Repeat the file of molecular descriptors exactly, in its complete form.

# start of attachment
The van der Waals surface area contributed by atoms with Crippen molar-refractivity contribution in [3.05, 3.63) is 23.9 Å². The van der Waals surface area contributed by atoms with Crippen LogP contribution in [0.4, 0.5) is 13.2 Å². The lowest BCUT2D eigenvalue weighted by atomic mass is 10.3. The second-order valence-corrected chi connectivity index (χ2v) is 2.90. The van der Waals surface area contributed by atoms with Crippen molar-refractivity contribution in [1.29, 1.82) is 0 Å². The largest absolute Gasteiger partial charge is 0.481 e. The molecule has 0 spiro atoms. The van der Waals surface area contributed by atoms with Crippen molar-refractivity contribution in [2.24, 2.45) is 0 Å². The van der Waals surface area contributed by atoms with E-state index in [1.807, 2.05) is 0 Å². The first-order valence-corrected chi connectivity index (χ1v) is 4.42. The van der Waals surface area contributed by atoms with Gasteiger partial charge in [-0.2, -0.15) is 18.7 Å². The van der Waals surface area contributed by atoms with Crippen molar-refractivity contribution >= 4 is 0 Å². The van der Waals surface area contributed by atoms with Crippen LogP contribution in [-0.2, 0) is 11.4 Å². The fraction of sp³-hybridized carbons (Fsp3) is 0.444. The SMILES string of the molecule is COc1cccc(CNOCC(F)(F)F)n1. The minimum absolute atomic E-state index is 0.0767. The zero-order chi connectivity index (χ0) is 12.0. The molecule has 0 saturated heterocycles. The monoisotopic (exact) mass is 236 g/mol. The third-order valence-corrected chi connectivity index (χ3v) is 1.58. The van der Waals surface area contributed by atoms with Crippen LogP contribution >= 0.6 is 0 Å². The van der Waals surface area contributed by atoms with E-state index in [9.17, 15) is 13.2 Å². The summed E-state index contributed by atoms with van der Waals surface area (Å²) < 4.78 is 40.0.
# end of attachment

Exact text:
The van der Waals surface area contributed by atoms with Crippen molar-refractivity contribution in [3.05, 3.63) is 23.9 Å². The van der Waals surface area contributed by atoms with Crippen LogP contribution in [0.4, 0.5) is 13.2 Å². The lowest BCUT2D eigenvalue weighted by atomic mass is 10.3. The second-order valence-corrected chi connectivity index (χ2v) is 2.90. The van der Waals surface area contributed by atoms with Crippen molar-refractivity contribution in [1.29, 1.82) is 0 Å². The largest absolute Gasteiger partial charge is 0.481 e. The molecule has 0 spiro atoms. The van der Waals surface area contributed by atoms with Crippen molar-refractivity contribution in [2.24, 2.45) is 0 Å². The van der Waals surface area contributed by atoms with E-state index in [1.807, 2.05) is 0 Å². The first-order valence-corrected chi connectivity index (χ1v) is 4.42. The van der Waals surface area contributed by atoms with Gasteiger partial charge in [-0.2, -0.15) is 18.7 Å². The van der Waals surface area contributed by atoms with Crippen molar-refractivity contribution >= 4 is 0 Å². The van der Waals surface area contributed by atoms with Crippen LogP contribution in [-0.2, 0) is 11.4 Å². The fraction of sp³-hybridized carbons (Fsp3) is 0.444. The SMILES string of the molecule is COc1cccc(CNOCC(F)(F)F)n1. The minimum absolute atomic E-state index is 0.0767. The zero-order chi connectivity index (χ0) is 12.0. The molecule has 0 saturated heterocycles. The monoisotopic (exact) mass is 236 g/mol. The third-order valence-corrected chi connectivity index (χ3v) is 1.58. The van der Waals surface area contributed by atoms with Crippen LogP contribution >= 0.6 is 0 Å². The van der Waals surface area contributed by atoms with E-state index in [9.17, 15) is 13.2 Å². The summed E-state index contributed by atoms with van der Waals surface area (Å²) < 4.78 is 40.0.